2. It’s what’s best for the deer herd: Passing on all does was also a part of my plan this year. My first sit on state land gave me a good shot at a nice doe, and many others throughout the year including a haus of an Ohio doe at 15 yards. However, I knew this would not necessarily help the herd in these areas, so I left the bow on the hook and just watched. In Michigan where I hunt, years of reckless distribution of doe tags by the DNR (with no mandatory reporting, and no way to know deer herd numbers or harvests) have left the deer herd anemically low. It might have calmed the itchy trigger finger for a bit, and gave me some “man points” and a boost to the ego, but I knew it was not what was best for my area. Being wise enough to know your area, the herd and it’s needs, and having self-control enough to not shoot can be the right thing to do, and makes tag soup a little less of a bitter pill.
3. Your ego is in check: How many of us have to shoot a deer, and if we don't we feel like less of a man or woman hunter? Let’s be honest here. I struggle with this as well, as hunters tend to place a lot of value on their ability to provide, or not go home empty handed. It’s a natural emotion, however it’s not just about “shooting something” to give our ego a boost. We shouldn’t need to kill something to validate ourselves as human beings, and as much as tag soup stinks, this should not be the reason we pull the trigger or release an arrow. In my opinion, this is a big reason why many people shoot something.. they cannot take the hit to their pride if they don’t. If this is true, what kind of hunters, and conservationists are we? We hear the telltale excuses all the time guised in phrases like “management deer,” “taking out a bully,” shooting an “old warrior,” “thinning out the does,” etc., on goes the list. When your ego is in check, your worth as a person is not tied to just shooting something, and you’re more apt to be a better manager, better hunter, and if you happen to eat tag soup, you won’t need a therapist. If you can’t, then you do need a therapist. You see, eating tag soup means your ego doesn’t manipulate you to take an animal you maybe shouldn’t have.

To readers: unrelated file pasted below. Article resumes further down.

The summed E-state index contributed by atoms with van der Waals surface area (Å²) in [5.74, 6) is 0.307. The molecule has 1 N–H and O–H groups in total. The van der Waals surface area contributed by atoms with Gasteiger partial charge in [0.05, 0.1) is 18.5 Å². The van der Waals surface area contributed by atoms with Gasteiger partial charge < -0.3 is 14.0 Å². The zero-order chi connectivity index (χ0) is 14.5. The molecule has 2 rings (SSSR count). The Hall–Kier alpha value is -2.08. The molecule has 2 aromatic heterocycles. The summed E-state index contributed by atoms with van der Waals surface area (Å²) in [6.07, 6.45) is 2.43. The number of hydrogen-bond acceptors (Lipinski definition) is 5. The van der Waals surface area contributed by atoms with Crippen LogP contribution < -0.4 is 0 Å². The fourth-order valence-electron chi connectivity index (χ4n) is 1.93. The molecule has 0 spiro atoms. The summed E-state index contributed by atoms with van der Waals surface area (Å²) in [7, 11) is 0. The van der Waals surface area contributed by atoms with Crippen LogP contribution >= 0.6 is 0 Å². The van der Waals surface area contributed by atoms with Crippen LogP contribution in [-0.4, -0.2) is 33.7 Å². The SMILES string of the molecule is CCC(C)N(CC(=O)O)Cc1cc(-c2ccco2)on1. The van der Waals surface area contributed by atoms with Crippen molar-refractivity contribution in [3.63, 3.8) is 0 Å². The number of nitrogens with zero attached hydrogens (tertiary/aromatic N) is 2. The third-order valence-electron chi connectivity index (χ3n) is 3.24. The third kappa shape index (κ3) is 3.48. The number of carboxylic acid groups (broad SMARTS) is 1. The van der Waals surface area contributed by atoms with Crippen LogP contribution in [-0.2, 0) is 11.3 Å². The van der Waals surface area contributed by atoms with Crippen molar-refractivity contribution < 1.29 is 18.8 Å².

4. You Have Vision: When you are a mature hunter, you see the bigger picture and realize it’s not just about you. You have your standards, and you stick to them even if it doesn’t work out in your favor for the moment. You see the big goals for your property, your area, and your state years into the future (not just the present moment). In my home state of Michigan, there are so many hunters the prevailing mindset is “shoot anything with antlers immediately because the neighbor will if you don’t!” Sadly, this happens many times, and becomes a vicious cycle when everyone adheres to this montra. Sometimes hunters are so competitive, and selfish with “their deer,” that they shoot everything just so someone else doesn't (even though they can’t possible use all the meat). Stories of hunters shooting 6 or 8 bucks (on other people’s tags) are heard too often. When you are Ok with a neighbor possibly shooting a deer you’re passing, you have the maturity and vision needed to grow a deer herd to a more mature age class and structure, and you mature as well.